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Yoga Spandakarika: The Sacred Texts at the Origins of Tantra [Format Kindle]

Daniel Odier

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First Flow
(Stanzas 1-16)

The Instructions Concerning the Independent Existence of the Self
Stanza 5

In the absolute sense, pleasure and suffering, subject and object, are nothing other than the space of profound consciousness.

In the unity of the uninterrupted flow of consciousness, the different states are not divided, they are one and the same dynamic carried by the spacelike body which contains the totality of the universes, thoughts, emotions, and sensations. Discriminating between positive and negative movement only dims the power of the wave that carries us unceasingly to the finite and the infinite and reconnects them in an ecstatic harmony. The yogin and the yogini seek neither to attain illusory fixedness nor to cut themselves off from the world of thought, emotion, or corporal experience. There is only one motion, one flow, which at every instant attests to our absolute essence.

Je Gampopa said:
The mind has to be let loose without directing.
Sustained mindfulness has to be cast away
Without objectifying it.
The mind has to be left in its ordinary state without meditating.
Thus, with nothing controlling it,
The mind is joyous and at ease.
Where there is no nurturing of mindfulness,
There is no fear of distraction;
Where there is no separation between absorption and postabsorption,
There is no intermediate state;
Where there are diverse perceptions in the expanse of reality,
There is no acceptance or abandonment;
Where there is a false designation of everything,
There is an awareness of the falsity.
For the one who realized the unreality of the mind,
All cosmic appearances and existences are an expanse of emptiness;
For the one who does not ascribe values to discrimination,
All [emerging thoughts] are spontaneously released;
For the one who shuns inner yearning and attachments,
All things remain harmonious evenness;
For the one who has realized all these,
Meditation is an uninterrupted stream.

The fifth stanza should relieve us completely, because we might believe that being in pleasure and suffering simultaneously is something terrible. But no, Kallata eliminates this opposition. He says that to be subject and object in duality is profound consciousness. Before we even start, we have already attained the objective. It is wonderful that this objective is totally internal, that it is our source, the source of all things. Devi often told me, "The day that you stop thinking I can do something for you, that is when this will become very interesting."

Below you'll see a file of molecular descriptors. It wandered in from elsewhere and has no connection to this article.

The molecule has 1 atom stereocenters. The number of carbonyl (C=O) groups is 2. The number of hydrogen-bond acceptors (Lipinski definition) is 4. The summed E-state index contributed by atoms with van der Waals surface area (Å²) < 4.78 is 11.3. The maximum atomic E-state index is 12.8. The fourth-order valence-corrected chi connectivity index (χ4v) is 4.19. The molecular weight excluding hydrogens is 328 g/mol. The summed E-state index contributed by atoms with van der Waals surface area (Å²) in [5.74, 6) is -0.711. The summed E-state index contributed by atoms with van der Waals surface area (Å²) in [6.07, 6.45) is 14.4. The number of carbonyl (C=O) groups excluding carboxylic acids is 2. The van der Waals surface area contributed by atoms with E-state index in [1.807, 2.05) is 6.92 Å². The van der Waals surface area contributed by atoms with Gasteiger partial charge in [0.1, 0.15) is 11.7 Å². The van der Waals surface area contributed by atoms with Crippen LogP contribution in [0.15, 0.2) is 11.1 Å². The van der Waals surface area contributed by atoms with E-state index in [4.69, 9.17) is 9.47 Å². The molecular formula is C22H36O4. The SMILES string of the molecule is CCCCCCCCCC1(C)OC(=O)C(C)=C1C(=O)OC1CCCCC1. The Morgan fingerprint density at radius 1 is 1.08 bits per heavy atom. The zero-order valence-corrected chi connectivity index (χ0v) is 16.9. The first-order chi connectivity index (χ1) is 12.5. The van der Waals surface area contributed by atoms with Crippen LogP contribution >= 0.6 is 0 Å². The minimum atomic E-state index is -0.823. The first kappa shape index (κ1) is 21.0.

This is a distinctive feature of Tantrism that the masters very much insist upon, so that we can overcome dependence, realizing little by little that the treasure we are looking for is inside us, and that all we have to do is contact it in snatches so that it will truly appear once on that great day. Over the course of your practice, you will realize this physically. You will then be comforted that you are no longer completely dependent upon he or she who suckles you and to whom you are so attached that you cannot experience the love you seek, as this love cannot be found in someone else, the so-called master, but only within yourself. Abandon the hope that someone will pour over you the fine ambrosia considered in these texts; taste it at the source of your own heart. Fundamentally, there is neither master nor disciple, although there is sometimes a non-neurotic connection between two people who walk together in space. It can be said that this is love.

The day that we realize this, we will strap on the seven-league boots because we will have become independent. The beauty of Tantrism is that the masters make every possible effort to ensure that their disciples acquire real autonomy, so that no subjugation will be established. This requires constant vigilance. We are intoxicated by dependence. The great spatial freedom, who has experienced it? Once we have this taste of freedom on our tongue, we slip into this cyclic energy and we realize that, fundamentally, no outer nourishment can fulfill us. We then experience this marvelous state toward which Devi was continually pushing me: absolute confidence in oneself, in one’s incandescent kernel, free and absolute.

This is a difficult stage because we are conditioned to doubt our completeness. Harder still is to trust the idea that we have all this richness within us and that a text like the "Sacred Tremor" is only one jolt of this energy, the expression of our fundamental liberty--as if the knowledge came from our body, as if we had written this text ourselves, as if it were a manifestation of our absolute consciousness.

Kallata reintroduces us to the presence of the senses. It is true, all that is being considered here can pass only through the senses. If we deeply enter into this text, we will have the sensation that it is about our own substance, even though someone else wrote it. We understand with our whole body, with our whole mind. We feel, while reading, that this text is the image of what we deeply are. One day, confidence begins to bloom, then flowers. We then lose the idea of separation, and we get a taste of totality, space. There is no longer a connection that keeps getting severed; there is, on the contrary, a process that never stops evolving over the course of a life, movement that takes us always farther toward new experiences. Gradually, things open up, and the process is never over. Never will we attain a fixed state of tranquillity or absolute happiness, because process itself is this absolute happiness. Once this fact is accepted, we become completely fluid, opposites subside, joy becomes stronger and stronger, and inconceivable freedom emerges.

Revue de presse

"The Yoga Spandakarika helped me realize how my human feelings are key tools to understanding this divinity, and that the Divine can be as close as a shiver of joy." (Gef Temblay, Ascent, Issue 27)

Détails sur le produit

  • Format : Format Kindle
  • Taille du fichier : 650 KB
  • Nombre de pages de l'édition imprimée : 192 pages
  • Editeur : Inner Traditions; Édition : 1st U.S. Ed (23 mars 2005)
  • Vendu par : Amazon Media EU S.à r.l.
  • Langue : Anglais
  • Synthèse vocale : Activée
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Amazon.com: 4.9 étoiles sur 5  14 commentaires
56 internautes sur 57 ont trouvé ce commentaire utile 
5.0 étoiles sur 5 Yoga Spandakarika 9 décembre 2005
Par ascent magazine - Publié sur Amazon.com
The Yoga Spandakarika (spanda: sacred tremor; karika: set of verse), originally written in the ninth century by Kallata, is one of the fundamental Tantric texts of Kashmir Saivism. Teacher and author Daniel Odier brings one of the first translations of this scripture to the West with clear and engaging language and commentaries. In the book, he also presents the Vijnana-Bhairava - another fundamental text of Kashmir Saivism - and other scriptures to help assimilate the teachings.